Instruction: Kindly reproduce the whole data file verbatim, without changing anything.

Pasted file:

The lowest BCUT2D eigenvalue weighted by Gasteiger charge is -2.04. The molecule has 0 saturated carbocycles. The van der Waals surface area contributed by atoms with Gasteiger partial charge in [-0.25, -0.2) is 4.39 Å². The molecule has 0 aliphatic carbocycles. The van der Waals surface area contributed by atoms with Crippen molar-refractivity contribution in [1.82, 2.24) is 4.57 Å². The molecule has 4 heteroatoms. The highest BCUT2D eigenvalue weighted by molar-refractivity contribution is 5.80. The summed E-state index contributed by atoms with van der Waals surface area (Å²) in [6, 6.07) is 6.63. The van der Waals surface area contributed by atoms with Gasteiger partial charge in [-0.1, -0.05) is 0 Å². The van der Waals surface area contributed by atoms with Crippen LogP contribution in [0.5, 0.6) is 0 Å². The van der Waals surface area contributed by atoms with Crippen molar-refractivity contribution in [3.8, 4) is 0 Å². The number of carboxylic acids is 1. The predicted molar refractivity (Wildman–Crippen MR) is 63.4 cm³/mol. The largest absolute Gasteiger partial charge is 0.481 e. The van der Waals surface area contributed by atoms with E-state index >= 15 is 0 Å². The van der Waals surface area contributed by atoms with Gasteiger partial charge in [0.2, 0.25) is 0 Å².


The lowest BCUT2D eigenvalue weighted by Gasteiger charge is -2.04. The molecule has 0 saturated carbocycles. The van der Waals surface area contributed by atoms with Gasteiger partial charge in [-0.25, -0.2) is 4.39 Å². The molecule has 0 aliphatic carbocycles. The van der Waals surface area contributed by atoms with Crippen molar-refractivity contribution in [1.82, 2.24) is 4.57 Å². The molecule has 4 heteroatoms. The highest BCUT2D eigenvalue weighted by molar-refractivity contribution is 5.80. The summed E-state index contributed by atoms with van der Waals surface area (Å²) in [6, 6.07) is 6.63. The van der Waals surface area contributed by atoms with Gasteiger partial charge in [-0.1, -0.05) is 0 Å². The van der Waals surface area contributed by atoms with Crippen LogP contribution in [0.5, 0.6) is 0 Å². The van der Waals surface area contributed by atoms with Crippen molar-refractivity contribution in [3.8, 4) is 0 Å². The number of carboxylic acids is 1. The predicted molar refractivity (Wildman–Crippen MR) is 63.4 cm³/mol. The largest absolute Gasteiger partial charge is 0.481 e. The van der Waals surface area contributed by atoms with E-state index >= 15 is 0 Å². The van der Waals surface area contributed by atoms with Gasteiger partial charge in [0.2, 0.25) is 0 Å².